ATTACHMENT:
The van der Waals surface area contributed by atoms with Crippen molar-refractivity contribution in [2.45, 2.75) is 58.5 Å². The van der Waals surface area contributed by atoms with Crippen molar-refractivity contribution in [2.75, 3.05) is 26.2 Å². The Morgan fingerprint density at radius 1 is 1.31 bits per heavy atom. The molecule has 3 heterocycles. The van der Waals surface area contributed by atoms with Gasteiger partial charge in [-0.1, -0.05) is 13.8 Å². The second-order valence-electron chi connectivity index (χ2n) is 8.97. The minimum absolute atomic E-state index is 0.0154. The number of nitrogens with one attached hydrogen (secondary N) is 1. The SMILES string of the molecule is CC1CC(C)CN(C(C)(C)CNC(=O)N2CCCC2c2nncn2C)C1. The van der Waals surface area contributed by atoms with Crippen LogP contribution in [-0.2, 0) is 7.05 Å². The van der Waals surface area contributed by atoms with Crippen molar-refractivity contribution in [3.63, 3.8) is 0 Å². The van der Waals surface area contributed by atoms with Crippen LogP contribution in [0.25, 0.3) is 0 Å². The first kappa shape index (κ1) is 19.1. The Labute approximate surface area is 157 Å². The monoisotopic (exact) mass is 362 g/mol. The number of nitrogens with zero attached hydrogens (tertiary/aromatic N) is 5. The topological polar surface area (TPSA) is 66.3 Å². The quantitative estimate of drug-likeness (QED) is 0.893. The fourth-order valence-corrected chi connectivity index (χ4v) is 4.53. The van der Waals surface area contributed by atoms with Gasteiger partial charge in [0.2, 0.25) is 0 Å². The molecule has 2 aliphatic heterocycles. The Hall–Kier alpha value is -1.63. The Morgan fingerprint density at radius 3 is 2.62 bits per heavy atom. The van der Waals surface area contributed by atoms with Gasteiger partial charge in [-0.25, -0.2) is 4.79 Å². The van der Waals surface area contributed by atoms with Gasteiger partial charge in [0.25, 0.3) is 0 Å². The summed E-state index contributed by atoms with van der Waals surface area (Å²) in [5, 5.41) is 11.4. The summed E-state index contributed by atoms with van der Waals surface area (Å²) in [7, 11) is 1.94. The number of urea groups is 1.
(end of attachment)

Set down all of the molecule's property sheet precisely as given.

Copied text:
The van der Waals surface area contributed by atoms with Crippen molar-refractivity contribution in [2.45, 2.75) is 58.5 Å². The van der Waals surface area contributed by atoms with Crippen molar-refractivity contribution in [2.75, 3.05) is 26.2 Å². The Morgan fingerprint density at radius 1 is 1.31 bits per heavy atom. The molecule has 3 heterocycles. The van der Waals surface area contributed by atoms with Gasteiger partial charge in [-0.1, -0.05) is 13.8 Å². The second-order valence-electron chi connectivity index (χ2n) is 8.97. The minimum absolute atomic E-state index is 0.0154. The number of nitrogens with one attached hydrogen (secondary N) is 1. The SMILES string of the molecule is CC1CC(C)CN(C(C)(C)CNC(=O)N2CCCC2c2nncn2C)C1. The van der Waals surface area contributed by atoms with Crippen LogP contribution in [-0.2, 0) is 7.05 Å². The van der Waals surface area contributed by atoms with Crippen molar-refractivity contribution in [3.63, 3.8) is 0 Å². The van der Waals surface area contributed by atoms with Crippen LogP contribution in [0.25, 0.3) is 0 Å². The first kappa shape index (κ1) is 19.1. The Labute approximate surface area is 157 Å². The monoisotopic (exact) mass is 362 g/mol. The number of nitrogens with zero attached hydrogens (tertiary/aromatic N) is 5. The topological polar surface area (TPSA) is 66.3 Å². The quantitative estimate of drug-likeness (QED) is 0.893. The fourth-order valence-corrected chi connectivity index (χ4v) is 4.53. The van der Waals surface area contributed by atoms with Gasteiger partial charge in [0.2, 0.25) is 0 Å². The molecule has 2 aliphatic heterocycles. The Hall–Kier alpha value is -1.63. The Morgan fingerprint density at radius 3 is 2.62 bits per heavy atom. The van der Waals surface area contributed by atoms with Gasteiger partial charge in [-0.25, -0.2) is 4.79 Å². The van der Waals surface area contributed by atoms with Gasteiger partial charge in [0.25, 0.3) is 0 Å². The summed E-state index contributed by atoms with van der Waals surface area (Å²) in [5, 5.41) is 11.4. The summed E-state index contributed by atoms with van der Waals surface area (Å²) in [7, 11) is 1.94. The number of urea groups is 1.